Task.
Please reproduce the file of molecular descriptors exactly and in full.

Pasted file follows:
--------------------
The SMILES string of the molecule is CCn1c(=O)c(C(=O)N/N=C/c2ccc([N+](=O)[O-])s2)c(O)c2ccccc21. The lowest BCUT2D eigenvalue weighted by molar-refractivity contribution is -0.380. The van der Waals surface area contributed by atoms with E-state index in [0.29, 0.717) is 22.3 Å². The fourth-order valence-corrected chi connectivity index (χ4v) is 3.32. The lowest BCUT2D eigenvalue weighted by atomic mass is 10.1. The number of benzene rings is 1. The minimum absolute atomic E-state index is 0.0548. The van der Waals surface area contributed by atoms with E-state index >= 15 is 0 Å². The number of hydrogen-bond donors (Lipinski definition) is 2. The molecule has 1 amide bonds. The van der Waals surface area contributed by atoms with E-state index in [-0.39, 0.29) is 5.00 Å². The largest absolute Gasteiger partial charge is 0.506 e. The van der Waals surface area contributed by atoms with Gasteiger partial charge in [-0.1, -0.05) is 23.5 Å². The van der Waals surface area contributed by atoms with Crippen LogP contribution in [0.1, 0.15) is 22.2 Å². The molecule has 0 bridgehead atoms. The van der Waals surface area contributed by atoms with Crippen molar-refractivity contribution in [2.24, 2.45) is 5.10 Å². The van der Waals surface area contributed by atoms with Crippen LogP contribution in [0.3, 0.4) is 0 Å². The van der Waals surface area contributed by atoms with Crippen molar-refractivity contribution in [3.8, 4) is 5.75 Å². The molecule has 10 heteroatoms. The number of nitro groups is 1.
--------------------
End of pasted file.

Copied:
The SMILES string of the molecule is CCn1c(=O)c(C(=O)N/N=C/c2ccc([N+](=O)[O-])s2)c(O)c2ccccc21. The lowest BCUT2D eigenvalue weighted by molar-refractivity contribution is -0.380. The van der Waals surface area contributed by atoms with E-state index in [0.29, 0.717) is 22.3 Å². The fourth-order valence-corrected chi connectivity index (χ4v) is 3.32. The lowest BCUT2D eigenvalue weighted by atomic mass is 10.1. The number of benzene rings is 1. The minimum absolute atomic E-state index is 0.0548. The van der Waals surface area contributed by atoms with E-state index >= 15 is 0 Å². The number of hydrogen-bond donors (Lipinski definition) is 2. The molecule has 1 amide bonds. The van der Waals surface area contributed by atoms with E-state index in [-0.39, 0.29) is 5.00 Å². The largest absolute Gasteiger partial charge is 0.506 e. The van der Waals surface area contributed by atoms with Gasteiger partial charge in [-0.1, -0.05) is 23.5 Å². The van der Waals surface area contributed by atoms with Crippen LogP contribution in [0.1, 0.15) is 22.2 Å². The molecule has 0 bridgehead atoms. The van der Waals surface area contributed by atoms with Crippen molar-refractivity contribution in [2.24, 2.45) is 5.10 Å². The van der Waals surface area contributed by atoms with Crippen LogP contribution in [0.3, 0.4) is 0 Å². The van der Waals surface area contributed by atoms with Crippen molar-refractivity contribution in [3.8, 4) is 5.75 Å². The molecule has 10 heteroatoms. The number of nitro groups is 1.